The least Plymouthy of all Plymouth pubs I've ever set foot in, I found myself walking into something a lot more 'London'. It was ornate, but mainly youthful, welcome to the BRAPA halfway point, the Bread & Roses, Plymouth (2250 / 3812). And the BRAPA gods would conspire to present me with what was in effect a bit of a 'greatest hits package' of all my experiences to date. I'm stood at the bar waiting patiently for my Black Tor Raven to be pulled, thinking how cool and boho this all is, when this little old man with one tooth waddles up to me, tells me his name is Thomas Jones .... "as in Tom Jones!" he wheezes, before breaking out into a rendition of Delilah. Or 'De-loil-arrrgghh' in his accent. I compliment his singing attempts, remembering of course that I once heard karaoke Tom Jones in a Plymouth pub in 2002. As I'm about to vacate the bar area, and he orders his drink, the barman tells him no. "You are barred ... you verbally abused our staff last time you were here and it won't be tolerated". He weakly protests, before realising it is a fair cop, and slinks off. A great BRAPA cameo. I sit between two groups on the benches, announcing "haha, wot drama!" as I do so. The man next to me is a real grump, scowls for the whole half an hour, and I don't help things by asking if I can perch my pint on his table whilst I take an elaborate selfie in the fantastically angled mirror behind the bar. On the other side, some lads are very excited to learn a lady is here from Naples. They ask her about Diego Maradona. She says he is a god. 'Yeah, Hand of God cheating scum!' I want to reply, but no one else here is young enough to still hold a grudge over 1986 events now that Thomas Jones has left. A band are setting up in the corner. 'Oh, this will be nice for a Saturday evening' I think, bit of impromptu live music. A bloke start shaking a tin of money in our direction. First I think he's a charity collector so ignore him as I HATE that in pubs. But no, he works here, and is collecting for the 'gig'. And you aren't allowed to stay unless you pay! I'm off anyway, but surely this ain't right. Fair enough if the gig was going on a different room, but when this IS the pub, and the drinkers were here before the band? At least scowling bloke has a real reason to fume now, I join in, we finally bond, but it is too late. So there you have it, what a 50%er. Controversy, humour, this pub experience had it all.
So, time to head back to my hotel or keep going? Hmmm, 'depends how close my nearest pub is on the GBG App' I decide. After all I'm in the mood now, getting a real flavour for Plymouth Saturday evening ticking. And there's a pub not too far away .... pretty sure I'd visited on one of my long ago trips but with no proof, it needs to be done ......
It is absolutely heaving in the bar at Minerva, Plymouth (2251 / 3813) , I have to fight my way through to the bar. Not pleasant, and people seem hellbent on standing exactly where they are. Tourist crowd I suspect, it is fine evening, this is Plymouth's oldest hostelry (1540) and being in the Barbican area it is always going to draw them in. For added peril, it is a lady with one arm in a sling who eventually comes over to pull my pint. With seemingly nowhere to go, but hating crowds like this, I walk towards the back of the pub, fully expecting it to simply lead to the toilets or, if I'm lucky, a little outdoor smoking area with maybe slightly more room to swing a cat. But what is this? An entirely empty, quiet, atmospheric backroom? I'm astonished. People are such sheep! It simply isn't comfortable in there. Their loss is my gain, I'm not complaining. The few people who do come through to use the loos all comment to me on 'how well I've done!' Ermmm, not really, I just went and sat in the space available. One lady actually stops at my table, and slurs something about the psychology of it all, how people like herding together - part of the human condition, or something. I've witnessed a few things along these lines in BRAPA history, but not quite as intense as this. Oh, and the St Austell guest beer was fabulous and kept superbly, best ale of the day.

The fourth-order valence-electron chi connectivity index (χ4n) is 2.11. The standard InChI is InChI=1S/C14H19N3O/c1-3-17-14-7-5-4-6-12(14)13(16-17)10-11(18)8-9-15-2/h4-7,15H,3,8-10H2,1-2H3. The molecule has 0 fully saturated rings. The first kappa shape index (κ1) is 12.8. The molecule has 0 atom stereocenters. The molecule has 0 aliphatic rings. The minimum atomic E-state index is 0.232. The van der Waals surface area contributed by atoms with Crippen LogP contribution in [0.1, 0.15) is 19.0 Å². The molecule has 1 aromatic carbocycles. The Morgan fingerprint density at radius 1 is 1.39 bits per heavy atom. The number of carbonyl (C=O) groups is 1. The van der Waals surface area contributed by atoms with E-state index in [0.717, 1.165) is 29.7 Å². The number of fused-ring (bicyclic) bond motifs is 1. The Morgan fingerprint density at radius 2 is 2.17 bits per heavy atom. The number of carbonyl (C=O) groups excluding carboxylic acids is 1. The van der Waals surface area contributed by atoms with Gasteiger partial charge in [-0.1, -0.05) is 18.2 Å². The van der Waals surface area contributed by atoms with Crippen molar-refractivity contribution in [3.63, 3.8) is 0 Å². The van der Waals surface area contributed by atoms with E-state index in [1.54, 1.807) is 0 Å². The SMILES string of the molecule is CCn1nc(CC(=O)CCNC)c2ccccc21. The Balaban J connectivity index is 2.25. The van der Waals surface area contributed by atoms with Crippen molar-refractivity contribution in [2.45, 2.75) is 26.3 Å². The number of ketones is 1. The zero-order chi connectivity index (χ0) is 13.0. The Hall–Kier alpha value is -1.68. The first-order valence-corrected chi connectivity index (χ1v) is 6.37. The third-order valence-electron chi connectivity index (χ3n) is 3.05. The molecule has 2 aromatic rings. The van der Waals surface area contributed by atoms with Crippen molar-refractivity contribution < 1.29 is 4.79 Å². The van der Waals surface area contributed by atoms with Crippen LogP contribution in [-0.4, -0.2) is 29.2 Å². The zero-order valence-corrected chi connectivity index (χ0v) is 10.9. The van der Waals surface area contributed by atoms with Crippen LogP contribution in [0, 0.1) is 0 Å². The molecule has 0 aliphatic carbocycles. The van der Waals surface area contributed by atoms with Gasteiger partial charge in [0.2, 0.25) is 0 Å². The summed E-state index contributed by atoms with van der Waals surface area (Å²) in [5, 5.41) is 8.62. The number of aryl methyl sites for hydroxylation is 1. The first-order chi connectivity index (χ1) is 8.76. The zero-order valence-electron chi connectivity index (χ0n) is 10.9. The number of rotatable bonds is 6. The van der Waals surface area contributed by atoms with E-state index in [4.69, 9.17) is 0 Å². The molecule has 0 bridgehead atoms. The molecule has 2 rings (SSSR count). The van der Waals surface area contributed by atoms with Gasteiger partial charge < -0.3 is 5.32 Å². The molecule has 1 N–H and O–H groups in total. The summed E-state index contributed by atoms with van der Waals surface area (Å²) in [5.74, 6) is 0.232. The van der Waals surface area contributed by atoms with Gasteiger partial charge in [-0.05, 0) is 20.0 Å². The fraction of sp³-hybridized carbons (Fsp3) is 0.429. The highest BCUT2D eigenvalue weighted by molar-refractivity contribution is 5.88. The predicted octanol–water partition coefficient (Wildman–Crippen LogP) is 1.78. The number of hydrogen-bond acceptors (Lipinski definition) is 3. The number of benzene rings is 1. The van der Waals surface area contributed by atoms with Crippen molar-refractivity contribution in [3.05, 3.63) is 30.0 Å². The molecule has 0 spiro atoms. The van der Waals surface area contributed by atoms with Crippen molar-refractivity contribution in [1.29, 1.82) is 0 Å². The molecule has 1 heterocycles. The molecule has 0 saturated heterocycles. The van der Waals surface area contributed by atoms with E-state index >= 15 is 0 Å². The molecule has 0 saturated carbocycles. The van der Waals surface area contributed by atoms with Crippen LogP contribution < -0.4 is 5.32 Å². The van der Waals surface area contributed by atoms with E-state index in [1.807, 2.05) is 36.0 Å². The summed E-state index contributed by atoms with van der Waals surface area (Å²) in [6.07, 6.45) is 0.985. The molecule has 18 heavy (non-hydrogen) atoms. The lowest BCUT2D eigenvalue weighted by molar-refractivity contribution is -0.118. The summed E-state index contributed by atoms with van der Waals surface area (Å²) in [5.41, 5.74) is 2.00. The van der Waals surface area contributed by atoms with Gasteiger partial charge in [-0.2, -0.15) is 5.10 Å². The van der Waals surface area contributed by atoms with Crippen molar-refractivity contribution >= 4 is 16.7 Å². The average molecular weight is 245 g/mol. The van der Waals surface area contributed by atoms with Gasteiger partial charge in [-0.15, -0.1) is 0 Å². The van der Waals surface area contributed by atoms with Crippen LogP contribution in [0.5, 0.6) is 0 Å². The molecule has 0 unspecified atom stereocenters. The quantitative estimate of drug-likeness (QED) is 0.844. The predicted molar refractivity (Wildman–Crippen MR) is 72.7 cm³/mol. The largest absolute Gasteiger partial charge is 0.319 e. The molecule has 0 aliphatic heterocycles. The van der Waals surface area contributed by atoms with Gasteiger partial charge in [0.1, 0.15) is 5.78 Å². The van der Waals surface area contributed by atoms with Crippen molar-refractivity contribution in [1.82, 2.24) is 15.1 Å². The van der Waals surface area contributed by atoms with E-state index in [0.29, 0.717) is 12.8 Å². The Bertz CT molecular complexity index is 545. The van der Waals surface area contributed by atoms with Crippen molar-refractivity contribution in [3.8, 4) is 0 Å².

Having fought my way out (I think it was even busier now), I've noticed a pub located quite handily, not a million miles away from the Minerva, but also in the general direction of my hotel.
There are bouncers, and quite a lot of drunk people milling about.
"What's in yer bag, not alcohol I hope!" says one of the bouncers , and I stop to unzip it to prove how honest I am, but he waves me on with an "ah, you're alroite mate" which is a shame because Colin was looking forward to meeting a new puffy green friend. Welcome to Brass Monkey, Plymouth (2252 / 3815) , and my first thought is 'oh, another surprise Wetherspoons!' having now reached the bar, and witnessed the sheer levels of pissedness combined with some insane cackling, fornication and lots of lagers and pitchers of cheeky cocktails flying about. But no, I have to reassess my initial thoughts. This place is simply not refined enough to be a 'Spoons. Quite the statement. Cheap n cheerful I think the phrase is. Or proper rough-arse if you prefer. But I'm loving the wide open spaces after the Minerva's main bar, not that it ain't busy, it just has plenty of room. Take that 1540! But seriously, once I'm sat down in the far corner, it could be any other chain pub. The ale was good, and top tier pub ticker Duncan Mackay hadn't been kidding when he'd told me in the build up that I'd enjoy Plymouth because of the sheer range of different sorts of pubs on offer. I'd seen a bit of everything this evening!
So there we have it! Plymouth done. Well not 'done done', cos I still had two ticks, but I was feeling the beer now, and wanted to be well enough for an early start on my Cornish ticking quest tomorrow.
Join me in Part 2 for that, as we head into the Tamar Valley.
Thanks for listening, Si